Kosovo Cycle (Part 5)

March 31, 2009

From the Kosovo epic poetry cycle translated by Helen Rootman in 1920

Tsaritsa Militsa and the Voyvoda Vladeta

Tsaritsa Militsa went a-walking
Near the great white fortress of Krushévatz,
With Militsa were her two dear daughters
Vukosava and the lovely Mara.
To them comes Vladeta the Voyvoda
Riding on his bay, his faithful charger;
He has ridden him so hard and furious
That the white foam from his flanks is dropping.
Says to him the Tsaritsa Militsa:
“God be with thee, oh thou princely warrior,
Tell me wherefore is thy steed thus foaming?
Dost thou come now from the plain, Kossovo?
Hast thou there beheld our noble monarch
My dear lord and thine, oh princely warrior?”
Answered her Vladeta the voyvoda:
“God be with thee, Tsaritsa Militsa,
I have ridden from the plain, Kosovo,
But did not behold our noble monarch.
I have only seen afar his charger
Which the Turks chased on the field of battle,
So I think our noble prince has perished.”
As the Tsaritsa Militsa listened
Down her white face were the tears fast falling,
And she asked Vladeta the voyvoda:
“Tell me truly, oh thou princely warrior,
When thou wert upon the field Kosovo,
Hast thou seen nine Jugovitch, my brothers,
And the tenth, the Jug Bogdan, my father?”
Answered her Vladeta the Voyvoda:
“As I galloped o’er the field of battle
I have seen nine Jugovitch, thy brothers,
And the tenth, the Jug Bogdan, thy father.
Midway on Kossovo they were fighting,
Bloody were their arms up to the shoulders
And up to the hilts their long green sabres,
But their arms sank weakened with much fighting
As they cut the Turks down on Kosovo.”
Once more spoke the Tsaritsa Militsa:
“Wait awhile with me, oh princely warrior!
Hast thou seen the husbands of my daughters,
Hast thou seen Vuk Brankovitch and Milosh?”
Answered her Vladeta the Voyvoda:
“As I galloped o’ver the field of battle
I saw Milosh Obilitch, the hero.
He was standing on the plain, Kosovo,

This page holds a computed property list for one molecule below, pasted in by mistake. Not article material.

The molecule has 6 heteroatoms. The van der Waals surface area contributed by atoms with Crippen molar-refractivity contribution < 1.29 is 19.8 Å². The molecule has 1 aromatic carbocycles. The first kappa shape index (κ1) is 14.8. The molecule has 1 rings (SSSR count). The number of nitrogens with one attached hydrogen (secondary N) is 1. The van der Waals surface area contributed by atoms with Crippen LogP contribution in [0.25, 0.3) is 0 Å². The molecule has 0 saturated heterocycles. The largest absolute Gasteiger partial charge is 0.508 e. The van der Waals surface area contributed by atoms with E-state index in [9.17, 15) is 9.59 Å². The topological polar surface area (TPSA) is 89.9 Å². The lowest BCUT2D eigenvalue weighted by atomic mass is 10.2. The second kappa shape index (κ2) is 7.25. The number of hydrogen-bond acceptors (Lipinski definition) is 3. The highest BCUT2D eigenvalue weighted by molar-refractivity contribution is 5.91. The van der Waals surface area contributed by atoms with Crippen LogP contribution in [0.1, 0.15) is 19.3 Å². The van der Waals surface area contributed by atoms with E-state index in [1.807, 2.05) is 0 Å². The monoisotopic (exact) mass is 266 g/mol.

And upon his battle-lance was leaning,
But alas, the battle-lance was broken
And the Turks were pressing hard upon him,
So I think that he has surely perished.
Brankovitch I did not see, O mistress,
Did not see him–may the sun not see him!
He betrayed the prince upon Kosovo,
He betrayed thy lord and mine, dear lady.”


Sermon 4th Sunday of Great Lent

March 29, 2009

In the name of the Father and the Son and the Holy Spiritladder1

My dear brothers and sisters in Christ today is the Fourth Sunday of the Great and Holy Fast. This Sunday of Lent is dedicated to Saint John Climacus or Saint John of the Ladder. Saint John was a monk of Saint Catherine’s Monastery on Mount Sinai. As a monk of Sinai he lived a spiritual life. He captured his experience in a book with the title, The Ladder of Divine Ascent.

In this book he describes the spiritual life and growth to God through 30 steps or rungs on a ladder. Through these 30 steps a man is transfigured into continual communion with God. The spiritual growth that is achieved by the action of these steps is only achieved through God’s mercy, prayer and fasting.

In today’s Gospel we hear of Christ our God’s mercy and healing and their relationship to prayer and fasting. In this Gospel we hear of a man that brings his son to our Lord for healing from demons. This man has doubt that our Lord can accomplish this healing because his disciples could not heal him. Our Lord first rebukes him and the crowd that is with him. Our Lord then asks him to believe that this healing can occur. The man says that he believes but asks Christ to heal his unbelief. The man’s son is then healed. Later the disciples ask why they could not heal this man’s son. Jesus replies that this type of demon can only be removed through prayer and fasting.

The first thing that confronts us in this Gospel is the existence of evil spirits, fallen angels or demons. We would all like to deny their existence. We would like to dismiss their action as illness or mental illness. Mental illness is something that does exist but, it is different from the spiritual illness that is being described in this Gospel. The possession of the soul by demons is a sickness of the soul. The sickness of the soul separates a person from God and from other people.

The goals of the demons are to convince us that they do not exist or that they have the same power as God. The prince of the demons is Lucifer or the devil himself. He is the prince of lies. If we believe the lie that that there is no evil then it becomes easier for us to believe that we do not need God. The other lie that the devil wants us to believe is that he is an evil god that is equal to God. We often hear of this good and evil equality in the belief of the ying and the yang. When we believe these lies we deny the power of God and separate ourselves from Him and others. Through this separation from God and others our soul’s becomes sick. In the most severe cases of soul sickness the person starts to act differently. Sometimes this is mistaken for a mental illness.